Making tiny spaces livable is a complex process, but innovative space-saving features can yield amazing results. Italian architect Leonardo Di Chiara converted a 96-square-foot structure on wheels into the aVoid House – a small-space wonder with collapsible furniture that folds into its walls when not in use.
The aVoid House is a collaboration between the architect and Tinyhouse University. With just 96 square feet, the tiny space houses all the basics of a home, but it’s geared to those wanting to reduce their clutter. All of the home’s furnishings are concealed behind the walls when not in use. The home’s bed, dining table, chairs, kitchenette, storage, a ladder to access the roof deck can all be put away to open up more room when needed.
“The tiny house is like a short instruction manual to reductionism,” said Di Chiara. “By itself, it teaches and pushes you to deprive yourself of unnecessary things, to consume less water and less energy, to put back your clothes in their place and to wash the dishes immediately after eating. The void, which is obtained by closing again all the wall-mounted furniture, is the refuge of my creativity.”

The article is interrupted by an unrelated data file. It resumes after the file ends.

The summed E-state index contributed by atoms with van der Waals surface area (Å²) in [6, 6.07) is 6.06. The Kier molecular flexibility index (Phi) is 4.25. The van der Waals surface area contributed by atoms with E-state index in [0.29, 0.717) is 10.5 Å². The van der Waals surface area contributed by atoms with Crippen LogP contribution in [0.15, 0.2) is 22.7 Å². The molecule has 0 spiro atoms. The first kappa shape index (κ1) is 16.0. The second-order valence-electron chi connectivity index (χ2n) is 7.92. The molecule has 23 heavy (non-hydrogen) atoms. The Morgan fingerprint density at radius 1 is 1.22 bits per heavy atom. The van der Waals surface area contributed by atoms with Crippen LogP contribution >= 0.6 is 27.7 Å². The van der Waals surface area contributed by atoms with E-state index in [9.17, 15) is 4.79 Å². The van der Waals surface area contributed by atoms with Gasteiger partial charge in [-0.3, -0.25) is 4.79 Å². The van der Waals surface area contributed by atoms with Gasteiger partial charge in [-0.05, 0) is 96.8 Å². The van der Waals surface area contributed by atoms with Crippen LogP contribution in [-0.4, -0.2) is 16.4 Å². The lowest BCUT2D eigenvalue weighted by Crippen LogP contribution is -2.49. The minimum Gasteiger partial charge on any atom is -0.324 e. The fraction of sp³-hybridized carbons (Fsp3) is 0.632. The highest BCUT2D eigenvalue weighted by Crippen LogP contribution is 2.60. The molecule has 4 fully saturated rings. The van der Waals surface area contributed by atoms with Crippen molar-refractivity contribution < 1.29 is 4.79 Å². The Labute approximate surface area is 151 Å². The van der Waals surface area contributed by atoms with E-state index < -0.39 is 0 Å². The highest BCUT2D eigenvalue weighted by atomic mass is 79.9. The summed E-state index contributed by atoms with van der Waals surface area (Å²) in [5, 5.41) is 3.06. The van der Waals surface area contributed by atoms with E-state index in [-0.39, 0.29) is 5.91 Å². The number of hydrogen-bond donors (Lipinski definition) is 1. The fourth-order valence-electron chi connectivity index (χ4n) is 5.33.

Di Chiara believes that this new style of compact, transportable homes can help cities deal with urban housing issues. Although the entrance is a transparent doorway, the aVOID tiny home doesn’t have any side windows. This is because it is essentially a row home designed to be placed alongside other houses. The architect believes that small, minimalist homes can offer a strategic housing option for urban areas – and he also envisions “migratory neighborhoods” where people can live in different houses.
Images via Leonardo Di Chiara